Two reviews of the new Amanda Seyfried drama “Letters from Juliet” today. Seems, though Alicia’s review is slightly more positively-skewed, it’s a fairly humdrum flick — with the cheesiness and predictability undoing the good work of it’s pretty lead.
Amanda Seyfried is really making a name for herself as a great romantic lead. She charmed us in ”Mamma Mia!”, made (some – it spared us frozen-hearted) people cry in ”Dear John”, and now she’s bringing her natural beauty to another letter writing film, ”Letters to Juliet”.
Seyfried plays Sophie, who travels to Italy for what is supposed to be a romantic holiday with her fiancee Victor (Gael Garcia Bernal). Unfortunately restaurateur Victor is more interested in checking out the local produce, so Sophie is left to sightsee Verona by herself. While visiting the house of Juliet, where Shakespeare’s character supposedly met Romeo, she discovers a volunteer group who call themselves the ‘Secretaries of Juliet’. This group of women reply to every letter left by love lorn women, who are all hoping to get advice from the fictional Juliet.
When Sophie discovers an old letter left behind some 50 years before, she feels compelled to reply. Sophie’s letter inspires Claire (Vanessa Redgrave) to travel back to Italy with her grandson Charlie (Christopher Egan) to search for her long lost Italian love, and Sophie joins them on their quest.
With themes of old love, new love, Shakespearian tragedy, letter writing, and a foreign adventure, Letters to Juliet is deeply romantic, bordering on cheesy at times. But amongst the few eye-rolling moments, there is a sweet film with a great cast.
Amanda Seyfried always brings a natural and somewhat unexpected quality to each of her roles, and she does it again with the character of Sophie.
I almost didn’t recognise former Home and Away star Chris (sorry I mean “Christopher”) Egan, with his extremely posh English accent he could easily pass for a Brit. Liam Hemsworth better watch out, because Chris is very charming as the stuck-up Charlie, whose stiff demeanor soon melts away.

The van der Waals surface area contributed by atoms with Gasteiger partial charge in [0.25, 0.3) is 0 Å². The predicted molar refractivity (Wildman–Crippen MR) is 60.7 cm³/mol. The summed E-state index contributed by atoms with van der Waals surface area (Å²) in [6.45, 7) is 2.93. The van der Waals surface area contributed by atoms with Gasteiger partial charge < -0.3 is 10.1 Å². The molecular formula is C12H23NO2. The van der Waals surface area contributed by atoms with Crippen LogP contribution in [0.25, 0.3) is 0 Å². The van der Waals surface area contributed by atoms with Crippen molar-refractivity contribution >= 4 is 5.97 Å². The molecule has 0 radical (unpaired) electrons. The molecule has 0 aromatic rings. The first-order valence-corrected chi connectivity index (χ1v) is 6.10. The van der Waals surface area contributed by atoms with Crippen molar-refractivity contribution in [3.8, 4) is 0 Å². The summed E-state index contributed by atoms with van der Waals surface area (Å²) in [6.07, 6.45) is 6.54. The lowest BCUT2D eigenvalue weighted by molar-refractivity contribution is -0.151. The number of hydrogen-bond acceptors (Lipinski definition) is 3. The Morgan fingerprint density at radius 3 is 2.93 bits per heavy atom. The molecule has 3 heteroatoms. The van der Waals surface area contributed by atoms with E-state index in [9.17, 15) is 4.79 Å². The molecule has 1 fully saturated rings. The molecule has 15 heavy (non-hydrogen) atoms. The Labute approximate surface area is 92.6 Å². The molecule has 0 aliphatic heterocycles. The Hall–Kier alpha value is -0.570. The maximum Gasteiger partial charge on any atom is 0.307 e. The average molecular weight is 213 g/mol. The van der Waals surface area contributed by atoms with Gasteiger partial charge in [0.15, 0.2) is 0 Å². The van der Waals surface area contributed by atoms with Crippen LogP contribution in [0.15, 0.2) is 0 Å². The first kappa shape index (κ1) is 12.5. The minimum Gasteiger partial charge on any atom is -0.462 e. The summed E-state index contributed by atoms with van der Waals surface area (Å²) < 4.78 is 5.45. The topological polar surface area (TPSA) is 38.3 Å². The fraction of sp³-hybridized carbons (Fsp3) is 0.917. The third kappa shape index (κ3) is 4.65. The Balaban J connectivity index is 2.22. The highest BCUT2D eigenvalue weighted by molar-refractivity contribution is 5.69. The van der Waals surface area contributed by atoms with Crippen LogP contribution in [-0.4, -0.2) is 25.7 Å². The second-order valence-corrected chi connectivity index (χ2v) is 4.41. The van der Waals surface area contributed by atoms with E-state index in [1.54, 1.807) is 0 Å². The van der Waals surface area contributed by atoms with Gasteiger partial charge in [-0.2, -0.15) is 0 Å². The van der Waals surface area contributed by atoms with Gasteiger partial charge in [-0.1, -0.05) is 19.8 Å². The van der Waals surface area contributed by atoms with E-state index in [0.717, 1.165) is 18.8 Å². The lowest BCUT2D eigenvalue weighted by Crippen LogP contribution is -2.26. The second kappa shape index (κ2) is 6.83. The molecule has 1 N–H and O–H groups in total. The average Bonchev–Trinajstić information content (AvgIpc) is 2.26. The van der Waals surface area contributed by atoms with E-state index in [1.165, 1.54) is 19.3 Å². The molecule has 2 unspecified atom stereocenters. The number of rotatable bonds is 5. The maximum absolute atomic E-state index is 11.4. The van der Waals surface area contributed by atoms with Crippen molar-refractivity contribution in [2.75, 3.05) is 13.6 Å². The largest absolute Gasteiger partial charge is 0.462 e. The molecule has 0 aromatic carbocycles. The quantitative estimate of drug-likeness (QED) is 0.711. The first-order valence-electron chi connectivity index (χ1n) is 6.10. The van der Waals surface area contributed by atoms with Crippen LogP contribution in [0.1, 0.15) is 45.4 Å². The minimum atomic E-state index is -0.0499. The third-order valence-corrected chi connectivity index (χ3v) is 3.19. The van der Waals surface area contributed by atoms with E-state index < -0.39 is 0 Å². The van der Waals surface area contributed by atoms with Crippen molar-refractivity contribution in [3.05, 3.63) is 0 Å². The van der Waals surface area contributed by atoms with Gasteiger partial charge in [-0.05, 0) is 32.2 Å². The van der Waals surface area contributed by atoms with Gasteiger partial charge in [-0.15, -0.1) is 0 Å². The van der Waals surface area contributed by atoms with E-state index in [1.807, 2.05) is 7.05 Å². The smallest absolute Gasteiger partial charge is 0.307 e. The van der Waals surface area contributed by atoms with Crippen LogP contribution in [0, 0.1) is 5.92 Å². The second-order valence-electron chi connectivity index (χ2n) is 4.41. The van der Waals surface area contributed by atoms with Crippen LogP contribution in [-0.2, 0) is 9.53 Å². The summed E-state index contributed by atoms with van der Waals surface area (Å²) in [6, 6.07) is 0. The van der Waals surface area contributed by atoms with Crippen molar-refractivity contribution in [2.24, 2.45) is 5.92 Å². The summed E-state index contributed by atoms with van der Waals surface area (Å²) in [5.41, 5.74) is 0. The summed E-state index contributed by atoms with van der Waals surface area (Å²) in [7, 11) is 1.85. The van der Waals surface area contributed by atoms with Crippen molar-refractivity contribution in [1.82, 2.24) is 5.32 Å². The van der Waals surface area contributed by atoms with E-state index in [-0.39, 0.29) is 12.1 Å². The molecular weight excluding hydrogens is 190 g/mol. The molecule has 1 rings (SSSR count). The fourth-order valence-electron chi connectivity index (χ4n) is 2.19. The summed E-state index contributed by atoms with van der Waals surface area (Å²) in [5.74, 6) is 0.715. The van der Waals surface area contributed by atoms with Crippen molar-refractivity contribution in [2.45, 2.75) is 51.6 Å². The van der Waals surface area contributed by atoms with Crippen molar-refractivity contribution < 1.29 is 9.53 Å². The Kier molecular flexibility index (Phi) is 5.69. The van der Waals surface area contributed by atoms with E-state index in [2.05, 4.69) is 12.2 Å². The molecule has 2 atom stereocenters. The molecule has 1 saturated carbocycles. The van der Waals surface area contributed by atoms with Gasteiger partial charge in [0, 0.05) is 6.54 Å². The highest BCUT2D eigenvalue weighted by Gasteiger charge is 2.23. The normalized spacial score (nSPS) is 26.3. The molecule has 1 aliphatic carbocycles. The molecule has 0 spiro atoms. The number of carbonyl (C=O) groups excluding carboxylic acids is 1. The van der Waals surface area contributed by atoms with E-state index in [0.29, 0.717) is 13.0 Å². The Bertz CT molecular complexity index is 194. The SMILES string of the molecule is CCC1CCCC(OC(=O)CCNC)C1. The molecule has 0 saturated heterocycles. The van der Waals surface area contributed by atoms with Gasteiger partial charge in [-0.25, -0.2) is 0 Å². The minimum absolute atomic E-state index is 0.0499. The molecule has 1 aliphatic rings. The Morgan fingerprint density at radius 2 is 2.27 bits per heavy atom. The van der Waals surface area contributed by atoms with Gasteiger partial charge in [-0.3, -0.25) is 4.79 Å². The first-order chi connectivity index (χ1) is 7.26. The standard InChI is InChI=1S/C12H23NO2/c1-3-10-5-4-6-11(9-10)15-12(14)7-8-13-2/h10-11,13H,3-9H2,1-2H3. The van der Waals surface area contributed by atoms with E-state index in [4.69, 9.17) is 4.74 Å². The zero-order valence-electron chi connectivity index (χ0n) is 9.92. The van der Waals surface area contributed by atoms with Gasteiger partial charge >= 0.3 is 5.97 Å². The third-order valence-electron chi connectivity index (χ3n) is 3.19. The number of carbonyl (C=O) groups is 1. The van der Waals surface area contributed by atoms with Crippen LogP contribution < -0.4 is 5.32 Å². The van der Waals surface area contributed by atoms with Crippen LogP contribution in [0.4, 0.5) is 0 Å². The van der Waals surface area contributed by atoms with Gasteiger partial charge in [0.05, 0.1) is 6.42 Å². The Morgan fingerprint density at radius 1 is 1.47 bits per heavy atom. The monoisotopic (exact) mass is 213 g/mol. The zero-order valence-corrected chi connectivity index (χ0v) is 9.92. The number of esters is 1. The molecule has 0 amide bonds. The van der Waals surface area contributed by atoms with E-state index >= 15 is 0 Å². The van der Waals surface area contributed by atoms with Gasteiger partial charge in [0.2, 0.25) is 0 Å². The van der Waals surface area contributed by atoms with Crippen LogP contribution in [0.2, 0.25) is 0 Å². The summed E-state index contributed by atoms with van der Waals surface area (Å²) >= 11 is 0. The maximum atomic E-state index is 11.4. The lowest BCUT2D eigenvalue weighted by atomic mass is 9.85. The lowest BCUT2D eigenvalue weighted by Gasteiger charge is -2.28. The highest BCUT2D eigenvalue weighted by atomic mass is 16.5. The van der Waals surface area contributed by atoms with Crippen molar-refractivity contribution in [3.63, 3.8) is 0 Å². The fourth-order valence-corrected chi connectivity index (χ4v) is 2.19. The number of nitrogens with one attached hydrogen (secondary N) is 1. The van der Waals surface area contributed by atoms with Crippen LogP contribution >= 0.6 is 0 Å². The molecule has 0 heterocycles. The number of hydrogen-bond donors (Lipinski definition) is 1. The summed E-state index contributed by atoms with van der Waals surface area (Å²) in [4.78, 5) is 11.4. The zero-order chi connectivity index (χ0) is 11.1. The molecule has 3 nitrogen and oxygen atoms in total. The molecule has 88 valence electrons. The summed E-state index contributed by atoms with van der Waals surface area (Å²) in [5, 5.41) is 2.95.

And Vanessa Redgrave is, of course, wonderful as Claire, who is nervous and excited as she follows her heart for the first time.
If you’re a hopeless romantic, dreaming of a long lost love or hoping for a new one, ”Letters to Juliet” will be just what you need. Don’t forget the tissues!
Girl goes to Italy with distracted fiance. Girl finds letter from decades earlier written by a woman that ditched her lover. Girl sets out on a quest to find the writer of the letter and finds a snarky British guy (a la Simon Cowell) in the process. This is essentially the plotline of ”Letters to Juliet”.
Vanessa Redgrave gives a lovely performance as Claire, the writer of the decades old letter, and makes the film slightly palatable, it’s just too bad the film doesn’t revolve around her. The new romedy “it” girl, Amanda Seyfried (”Dear John”) is Sophie, a researcher / journalist who is engaged to Victor, played by the surprisingly irritating Gael Garcia Bernal (”Babel”). Bernal runs around like a ten year old with a severe, untreated case of ADHD playing a chef obsessed with food and only a little interested in his love, Sophie.
Bored waiting around for Victor, Sophie visits the courtyard where the legendary Juliet met her Romeo. The wall in the courtyard is filled with letters, asking for Juliet’s help. The Secretaries of Juliet write the responses, a sort of Relationship Help column of Verona. The Secretaries say they’d like Sophie’s help writing / translating letters in English, which is laughable because almost all of the women speak pretty perfect English – maybe they just have trouble writing in English?
Sophie comes across a letter that was stuck behind a brick for decades from Claire (Redgrave) asking Juliet for help because she stood up her Italian boyfriend when they were supposed to run away together. Sophie feels compelled to write back. Her letter leads Claire and her overprotective grandson Charlie (Christopher Egan) to Italy to find her true love after all these years. Sophie runs into the duo and the three set off on a quest to see if Claire can find love again.
Egan does a decent job as the romantic lead, but between ”American Idol”, ”Dancing with the Stars”, Colin Firth in ”Bridget Jones’ Diary”….the snarky British guy (though Egan’s Australian) seems a little overused. It may have worked if the characters had more dimension, so I think the fault is more with writers Jose Rivera and Tim Sullivan than with the actors or director Gary Winick (”Bride Wars”). The characters, with the exception of Claire, are so one note that it’s of little consequence if everything works out in their favor, or not. There’s chemistry between Egan and Seyfried and they share a few sweet scenes, but overall the film lacks dynamic and a compelling storyline.
The rom / com genre is a crowded one and even Seyfried’s big doe eyes can’t generate enough emotional pull to make this one worth seeing.